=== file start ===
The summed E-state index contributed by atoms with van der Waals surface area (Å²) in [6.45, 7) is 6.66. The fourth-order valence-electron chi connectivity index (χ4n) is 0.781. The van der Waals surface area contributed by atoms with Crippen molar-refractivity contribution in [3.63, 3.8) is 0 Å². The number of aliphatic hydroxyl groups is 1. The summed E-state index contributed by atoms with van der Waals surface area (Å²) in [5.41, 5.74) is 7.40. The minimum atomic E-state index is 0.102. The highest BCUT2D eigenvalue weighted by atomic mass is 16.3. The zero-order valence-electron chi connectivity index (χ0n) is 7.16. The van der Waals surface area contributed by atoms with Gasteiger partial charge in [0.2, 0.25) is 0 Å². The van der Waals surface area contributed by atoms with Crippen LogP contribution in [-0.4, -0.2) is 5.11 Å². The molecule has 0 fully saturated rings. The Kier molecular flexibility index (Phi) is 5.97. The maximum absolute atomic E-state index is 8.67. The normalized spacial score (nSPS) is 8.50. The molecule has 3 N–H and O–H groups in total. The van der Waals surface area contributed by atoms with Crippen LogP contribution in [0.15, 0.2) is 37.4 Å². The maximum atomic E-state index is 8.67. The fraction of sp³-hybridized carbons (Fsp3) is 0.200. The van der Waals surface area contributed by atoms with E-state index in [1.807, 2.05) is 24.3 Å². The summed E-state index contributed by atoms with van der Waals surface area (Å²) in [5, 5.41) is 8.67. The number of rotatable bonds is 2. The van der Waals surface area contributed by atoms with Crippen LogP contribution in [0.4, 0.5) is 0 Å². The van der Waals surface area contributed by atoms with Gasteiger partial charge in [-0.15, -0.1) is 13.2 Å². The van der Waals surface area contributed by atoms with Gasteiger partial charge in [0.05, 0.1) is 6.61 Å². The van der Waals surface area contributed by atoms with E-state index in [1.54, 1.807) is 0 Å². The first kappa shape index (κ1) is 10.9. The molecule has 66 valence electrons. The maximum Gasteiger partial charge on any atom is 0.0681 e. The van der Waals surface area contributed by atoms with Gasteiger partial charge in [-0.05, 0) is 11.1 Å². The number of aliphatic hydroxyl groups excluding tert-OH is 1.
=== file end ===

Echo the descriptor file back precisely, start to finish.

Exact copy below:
The summed E-state index contributed by atoms with van der Waals surface area (Å²) in [6.45, 7) is 6.66. The fourth-order valence-electron chi connectivity index (χ4n) is 0.781. The van der Waals surface area contributed by atoms with Crippen molar-refractivity contribution in [3.63, 3.8) is 0 Å². The number of aliphatic hydroxyl groups is 1. The summed E-state index contributed by atoms with van der Waals surface area (Å²) in [5.41, 5.74) is 7.40. The minimum atomic E-state index is 0.102. The highest BCUT2D eigenvalue weighted by atomic mass is 16.3. The zero-order valence-electron chi connectivity index (χ0n) is 7.16. The van der Waals surface area contributed by atoms with Gasteiger partial charge in [0.2, 0.25) is 0 Å². The van der Waals surface area contributed by atoms with Crippen LogP contribution in [-0.4, -0.2) is 5.11 Å². The molecule has 0 fully saturated rings. The Kier molecular flexibility index (Phi) is 5.97. The maximum absolute atomic E-state index is 8.67. The normalized spacial score (nSPS) is 8.50. The molecule has 3 N–H and O–H groups in total. The van der Waals surface area contributed by atoms with Crippen LogP contribution in [0.15, 0.2) is 37.4 Å². The maximum atomic E-state index is 8.67. The fraction of sp³-hybridized carbons (Fsp3) is 0.200. The van der Waals surface area contributed by atoms with E-state index in [1.807, 2.05) is 24.3 Å². The summed E-state index contributed by atoms with van der Waals surface area (Å²) in [5, 5.41) is 8.67. The number of rotatable bonds is 2. The van der Waals surface area contributed by atoms with Crippen LogP contribution in [0.4, 0.5) is 0 Å². The van der Waals surface area contributed by atoms with Gasteiger partial charge in [-0.15, -0.1) is 13.2 Å². The van der Waals surface area contributed by atoms with Gasteiger partial charge in [0.05, 0.1) is 6.61 Å². The van der Waals surface area contributed by atoms with E-state index in [1.54, 1.807) is 0 Å². The first kappa shape index (κ1) is 10.9. The molecule has 66 valence electrons. The maximum Gasteiger partial charge on any atom is 0.0681 e. The van der Waals surface area contributed by atoms with Gasteiger partial charge in [-0.05, 0) is 11.1 Å². The number of aliphatic hydroxyl groups excluding tert-OH is 1.